O Holy Night

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O Holy Night
by Adolphe Adam
Adolphe Adam.jpg
Adolphe Adam
Native nameMinuit, chrétiens
GenreClassical, Christmas
TextPlacide Cappeau
LanguageFrench, English
Meter11.10.11.10.11.10.11.10.10
Composed1847 (1847)

"O Holy Night" (also known as "Cantique de Noël") is a well-known Christmas carol. Originally based on a French-language poem by poet Placide Cappeau, written in 1843, with the first line "Minuit, chrétiens! c'est l'heure solennelle" (Midnight, Christians, is the solemn hour) that composer Adolphe Adam set to music in 1847. The English version is by John Sullivan Dwight. The carol reflects on the birth of Jesus as humanity's redemption.

History[edit]

In Roquemaure at the end of 1843, the church organ had recently been renovated. To celebrate the event, the parish priest persuaded poet Placide Cappeau, a native of the town, to write a Christmas poem.[1] Soon afterwards that same year, Adolphe Adam composed the music. The song was premiered in Roquemaure in 1847 by the opera singer Emily Laurey.

Unitarian minister John Sullivan Dwight, editor of Dwight's Journal of Music, wrote the English version in 1855.[2] This version became popular in the United States, especially in the North, where the third verse resonated with abolitionists, including Dwight himself.[1]

The wide vocal range of the song makes it one of the more difficult Christmas songs to execute properly, especially for untrained amateurs.[3]

Cover versions[edit]

The song has been recorded by numerous well-known popular-music, classical-music, and religious-music singers. It makes a frequent appearance in the annual performances of the Choir of King's College, Cambridge.[4] In French-language churches, it is commonly used at the beginning of the Midnight Mass.[5] Some recordings include:

Charts[edit]

Certifications[edit]

Mariah Carey version[edit]

Region Certification Certified units/sales
United States (RIAA)[30] Gold 500,000double-dagger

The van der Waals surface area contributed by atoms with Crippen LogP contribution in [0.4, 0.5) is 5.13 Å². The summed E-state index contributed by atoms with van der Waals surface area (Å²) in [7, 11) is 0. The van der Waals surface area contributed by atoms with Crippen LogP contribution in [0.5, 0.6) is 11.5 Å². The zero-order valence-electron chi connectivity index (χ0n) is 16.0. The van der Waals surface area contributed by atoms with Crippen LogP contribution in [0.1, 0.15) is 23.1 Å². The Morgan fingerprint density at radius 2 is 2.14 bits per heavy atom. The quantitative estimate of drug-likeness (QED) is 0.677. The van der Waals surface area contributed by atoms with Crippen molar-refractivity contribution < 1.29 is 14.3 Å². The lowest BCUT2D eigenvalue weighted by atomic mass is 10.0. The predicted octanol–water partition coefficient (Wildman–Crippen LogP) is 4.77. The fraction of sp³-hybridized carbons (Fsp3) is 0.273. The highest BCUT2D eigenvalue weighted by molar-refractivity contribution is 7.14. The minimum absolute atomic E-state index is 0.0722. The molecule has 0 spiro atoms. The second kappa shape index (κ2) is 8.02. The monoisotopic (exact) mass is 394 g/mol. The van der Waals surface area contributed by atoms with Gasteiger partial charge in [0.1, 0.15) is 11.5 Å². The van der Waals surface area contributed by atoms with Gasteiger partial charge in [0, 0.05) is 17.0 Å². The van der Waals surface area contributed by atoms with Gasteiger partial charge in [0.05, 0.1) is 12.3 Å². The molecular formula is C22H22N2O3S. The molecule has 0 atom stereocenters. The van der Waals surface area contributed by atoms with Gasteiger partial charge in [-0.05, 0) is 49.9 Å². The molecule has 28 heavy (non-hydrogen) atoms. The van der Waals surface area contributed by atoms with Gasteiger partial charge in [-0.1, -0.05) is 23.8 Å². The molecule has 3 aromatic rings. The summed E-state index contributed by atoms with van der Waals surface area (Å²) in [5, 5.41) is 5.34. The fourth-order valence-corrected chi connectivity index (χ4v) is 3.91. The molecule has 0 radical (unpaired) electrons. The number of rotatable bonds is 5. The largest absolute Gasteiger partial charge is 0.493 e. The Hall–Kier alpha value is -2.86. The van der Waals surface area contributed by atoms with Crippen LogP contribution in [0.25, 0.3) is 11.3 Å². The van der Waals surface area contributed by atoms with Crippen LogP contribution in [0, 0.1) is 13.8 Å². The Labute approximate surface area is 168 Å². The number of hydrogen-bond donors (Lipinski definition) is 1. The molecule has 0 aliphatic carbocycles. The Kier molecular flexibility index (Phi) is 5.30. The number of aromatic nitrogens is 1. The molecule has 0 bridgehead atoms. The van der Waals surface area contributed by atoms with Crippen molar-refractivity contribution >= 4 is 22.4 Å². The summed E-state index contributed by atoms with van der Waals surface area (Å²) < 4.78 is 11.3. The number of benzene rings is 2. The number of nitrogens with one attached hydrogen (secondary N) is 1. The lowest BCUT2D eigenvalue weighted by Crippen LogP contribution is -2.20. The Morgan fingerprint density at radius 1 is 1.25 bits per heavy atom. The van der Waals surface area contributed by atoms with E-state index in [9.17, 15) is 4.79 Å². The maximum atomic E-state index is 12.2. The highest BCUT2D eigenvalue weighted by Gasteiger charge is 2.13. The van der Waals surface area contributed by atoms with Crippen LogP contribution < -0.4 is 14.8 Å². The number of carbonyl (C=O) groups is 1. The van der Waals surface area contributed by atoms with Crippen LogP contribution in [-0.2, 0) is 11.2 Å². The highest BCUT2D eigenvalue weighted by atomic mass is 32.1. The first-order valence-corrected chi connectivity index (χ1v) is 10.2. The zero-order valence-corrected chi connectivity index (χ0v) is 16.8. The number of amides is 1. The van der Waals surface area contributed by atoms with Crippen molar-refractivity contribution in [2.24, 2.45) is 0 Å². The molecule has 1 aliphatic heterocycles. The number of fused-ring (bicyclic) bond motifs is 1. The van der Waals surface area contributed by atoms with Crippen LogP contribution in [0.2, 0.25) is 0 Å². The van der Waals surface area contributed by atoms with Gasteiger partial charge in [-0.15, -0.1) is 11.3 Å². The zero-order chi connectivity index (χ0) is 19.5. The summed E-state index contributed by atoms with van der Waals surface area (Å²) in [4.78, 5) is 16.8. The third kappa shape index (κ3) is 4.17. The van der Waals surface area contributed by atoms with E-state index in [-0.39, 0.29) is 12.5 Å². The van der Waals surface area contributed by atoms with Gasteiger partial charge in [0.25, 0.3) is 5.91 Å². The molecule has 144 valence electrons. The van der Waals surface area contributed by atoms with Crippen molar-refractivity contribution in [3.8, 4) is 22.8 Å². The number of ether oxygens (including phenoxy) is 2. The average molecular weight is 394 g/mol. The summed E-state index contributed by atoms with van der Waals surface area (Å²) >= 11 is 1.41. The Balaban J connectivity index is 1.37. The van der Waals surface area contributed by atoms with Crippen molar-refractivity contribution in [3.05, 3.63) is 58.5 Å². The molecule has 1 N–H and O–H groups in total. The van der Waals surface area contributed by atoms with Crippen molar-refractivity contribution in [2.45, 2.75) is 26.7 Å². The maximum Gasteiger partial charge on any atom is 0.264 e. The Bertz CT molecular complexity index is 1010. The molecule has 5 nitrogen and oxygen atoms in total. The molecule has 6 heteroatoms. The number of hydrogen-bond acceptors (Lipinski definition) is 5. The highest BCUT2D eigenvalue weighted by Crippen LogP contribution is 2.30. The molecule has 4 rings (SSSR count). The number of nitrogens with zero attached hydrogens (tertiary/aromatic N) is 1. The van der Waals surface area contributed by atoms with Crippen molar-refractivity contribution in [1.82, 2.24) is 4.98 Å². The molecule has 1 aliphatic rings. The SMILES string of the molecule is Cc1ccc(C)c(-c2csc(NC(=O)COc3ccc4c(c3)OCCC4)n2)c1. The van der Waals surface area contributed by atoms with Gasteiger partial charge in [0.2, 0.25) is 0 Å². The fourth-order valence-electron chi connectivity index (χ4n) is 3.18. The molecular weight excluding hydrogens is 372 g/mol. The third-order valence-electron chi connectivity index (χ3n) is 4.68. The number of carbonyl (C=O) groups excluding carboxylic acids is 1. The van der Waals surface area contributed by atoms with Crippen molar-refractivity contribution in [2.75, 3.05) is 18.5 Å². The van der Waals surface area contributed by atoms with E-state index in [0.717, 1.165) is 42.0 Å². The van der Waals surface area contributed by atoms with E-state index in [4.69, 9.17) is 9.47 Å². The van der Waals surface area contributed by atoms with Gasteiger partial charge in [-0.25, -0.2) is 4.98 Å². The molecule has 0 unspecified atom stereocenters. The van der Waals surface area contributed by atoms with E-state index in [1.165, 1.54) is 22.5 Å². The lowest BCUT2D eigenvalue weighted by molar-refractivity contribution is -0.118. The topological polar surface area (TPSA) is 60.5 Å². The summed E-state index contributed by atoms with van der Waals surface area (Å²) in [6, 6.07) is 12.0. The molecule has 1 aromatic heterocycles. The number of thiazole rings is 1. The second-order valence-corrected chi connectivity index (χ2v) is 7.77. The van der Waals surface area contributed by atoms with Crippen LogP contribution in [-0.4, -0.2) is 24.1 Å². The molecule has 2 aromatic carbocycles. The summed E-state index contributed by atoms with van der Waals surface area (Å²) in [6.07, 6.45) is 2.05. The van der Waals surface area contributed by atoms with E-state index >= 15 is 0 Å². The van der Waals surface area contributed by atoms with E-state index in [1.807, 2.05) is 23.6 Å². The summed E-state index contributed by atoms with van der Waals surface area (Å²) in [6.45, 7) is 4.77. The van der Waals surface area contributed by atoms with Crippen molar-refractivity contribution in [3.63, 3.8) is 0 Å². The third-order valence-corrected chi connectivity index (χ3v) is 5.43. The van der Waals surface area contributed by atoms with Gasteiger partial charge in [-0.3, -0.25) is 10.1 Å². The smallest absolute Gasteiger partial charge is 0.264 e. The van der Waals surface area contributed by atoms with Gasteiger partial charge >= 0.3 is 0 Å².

double-dagger Sales+streaming figures based on certification alone.

References[edit]

  1. ^ a b Collins, Ace (2001). Stories Behind the Best-Loved Songs of Christmas. Grand Rapids: Zondervan. pp. 132–138. ISBN 9780310873877.
  2. ^ Nobbman, Dale V. Christmas Music Companion Fact Book. 2000. p. 36. Google Books
  3. ^ Forget, Dominique (December 24, 2017). "Minuit, chrétiens et l'aigu fatidique". Québec Science. Retrieved May 22, 2021.
  4. ^ "What are the original lyrics to 'O Holy Night' – and who has recorded it?". Classic FM.
  5. ^ Bronze, Jean-Yves (December 6, 2003). "The Minuit, Chrétiens in Québec". La Scena Musicale. 9 (4).
  6. ^ a b "Mariah Carey Chart History (Holiday 100)". Billboard. Retrieved May 21, 2020.
  7. ^ Whitburn, Joel (2008). Hot Country Songs 1944 to 2008. Record Research. p. 49. ISBN 978-0-89820-177-2.
  8. ^ Whitburn 2008, p. 263.
  9. ^ "Chart History - Celine Dion - Holiday 100". Billboard.com. MRC. Archived from the original on November 2, 2020. Retrieved November 2, 2020.
  10. ^ ""All I Want For Christmas": Which Song Renditions Top the Tree?". www.nielsen.com. Retrieved May 19, 2021.
  11. ^ "Billboard Singles Charts | Record Research MusicVault". Musicarchivevault.com. Retrieved December 11, 2013.
  12. ^ "That Josh Groban Guy". thatjoshgrobanguy.com. Retrieved December 11, 2013.
  13. ^ Whitburn 2008, p. 166.
  14. ^ "Tribute to schoolboy is chart hit". The Herald (Glasgow)
  15. ^ a b "O Holy Night", Ladywell Primary School, officialcharts.com
  16. ^ "Glee Cast Chart History (Bubbling Under Hot 100)". Billboard. Retrieved November 7, 2020.
  17. ^ "Glee Cast Chart History (Holiday Digital Song Sales)". Billboard. Retrieved November 7, 2020.
  18. ^ "Classifiche" (in Italian). Retrieved December 28, 2020.
  19. ^ "2010년 48주차 Digital Chart" (in Korean). Gaon. Retrieved January 26, 2021.
  20. ^ "Billboard". Retrieved May 19, 2021.
  21. ^ "Josh Groban Chart History (Adult Contemporary)". Billboard. Retrieved May 21, 2021.
  22. ^ "Billboard". Retrieved May 19, 2021.
  23. ^ "John Berry Chart History (Hot Country Songs)". Billboard. Retrieved May 21, 2021.
  24. ^ "Martina McBride Chart History (Hot Country Songs)". Billboard. Retrieved May 21, 2021.
  25. ^ "Josh Gracin Chart History (Hot Country Songs)". Billboard. Retrieved May 21, 2021.
  26. ^ "Official Singles Chart Top 100". Official Charts Company. Retrieved May 21, 2021.
  27. ^ "Lauren Daigle Chart History (Hot Christian Songs)". Billboard. Retrieved June 12, 2021.
  28. ^ "Lauren Daigle Chart History (Christian Airplay)". Billboard. Retrieved June 12, 2021.
  29. ^ "Lauren Daigle – Christian AC History". Billboard. Retrieved June 12, 2021.
  30. ^ "American album certifications – Mariah Carey – Holy". Recording Industry Association of America. Retrieved May 22, 2020.

External links[edit]